- Support sustainable, independent small business, farmers, and self-employed folks. These actions bolster local economies, reduce transportation consumption/pollution, ensure sustainable incomes, and increase flexibility/response to customers’ environmental and fair wage concerns. Did you know? Small, local retailers return more than three times as much money as chain stores into the local economy and online shopping has virtually no local financial benefit. Locally owned restaurants return twice as much to the community as chains. Also, consider joining local credit unions or community banks and other institutions that have a more direct connection with your community. Support creatives and programs that advocate for the arts. All these things contribute to a thriving community that remains safe, clean, and economically resilient.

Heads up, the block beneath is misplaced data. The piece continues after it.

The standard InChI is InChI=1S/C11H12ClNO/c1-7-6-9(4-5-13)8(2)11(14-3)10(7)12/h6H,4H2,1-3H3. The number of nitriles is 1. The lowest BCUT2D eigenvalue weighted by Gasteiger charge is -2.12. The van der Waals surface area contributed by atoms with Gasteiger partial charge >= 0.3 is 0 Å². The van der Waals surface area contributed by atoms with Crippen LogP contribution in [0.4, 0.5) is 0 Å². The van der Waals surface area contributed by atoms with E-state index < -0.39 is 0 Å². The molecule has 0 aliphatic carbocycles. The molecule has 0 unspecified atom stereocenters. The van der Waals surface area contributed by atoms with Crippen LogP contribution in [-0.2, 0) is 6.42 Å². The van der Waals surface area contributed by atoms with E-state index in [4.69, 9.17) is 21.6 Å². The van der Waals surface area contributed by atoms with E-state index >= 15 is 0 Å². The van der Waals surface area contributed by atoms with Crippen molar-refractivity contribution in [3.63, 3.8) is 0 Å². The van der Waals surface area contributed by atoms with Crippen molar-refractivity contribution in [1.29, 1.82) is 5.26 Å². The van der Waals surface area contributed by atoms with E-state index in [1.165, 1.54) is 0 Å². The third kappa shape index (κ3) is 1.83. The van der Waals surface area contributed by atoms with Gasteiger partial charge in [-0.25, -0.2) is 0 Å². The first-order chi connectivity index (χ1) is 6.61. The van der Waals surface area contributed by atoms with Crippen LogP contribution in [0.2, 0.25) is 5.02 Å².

- Support companies that are consistently mindful of their manufacturing & operation practices so that they help sustain our environment and economy rather than deplete our resources. Though finding out every detail about every company out there is an unrealistic task to undertake, it’s good to at least know about the items that you regularly purchase. The clothing industry in general is a huge source of water pollution but maybe you can eliminate the worst of them when shopping. Electronics, particularly cell phones, are really awful on the planet but it’s really not possibly for most of us to do without. We can at least buy less often and try to encourage companies that innovate and make an effort to be eco-friendly. Don’t just trust the labels that greenwash and mislead you to think they’re eco-friendly. Do a little research on the brand and the item. The Good Guide has an excellent phone app to help with buying choices. This action includes shifting your investments to companies with a better environmental track record as well as innovative start-ups focusing on sustainable services, products, and renewable energy.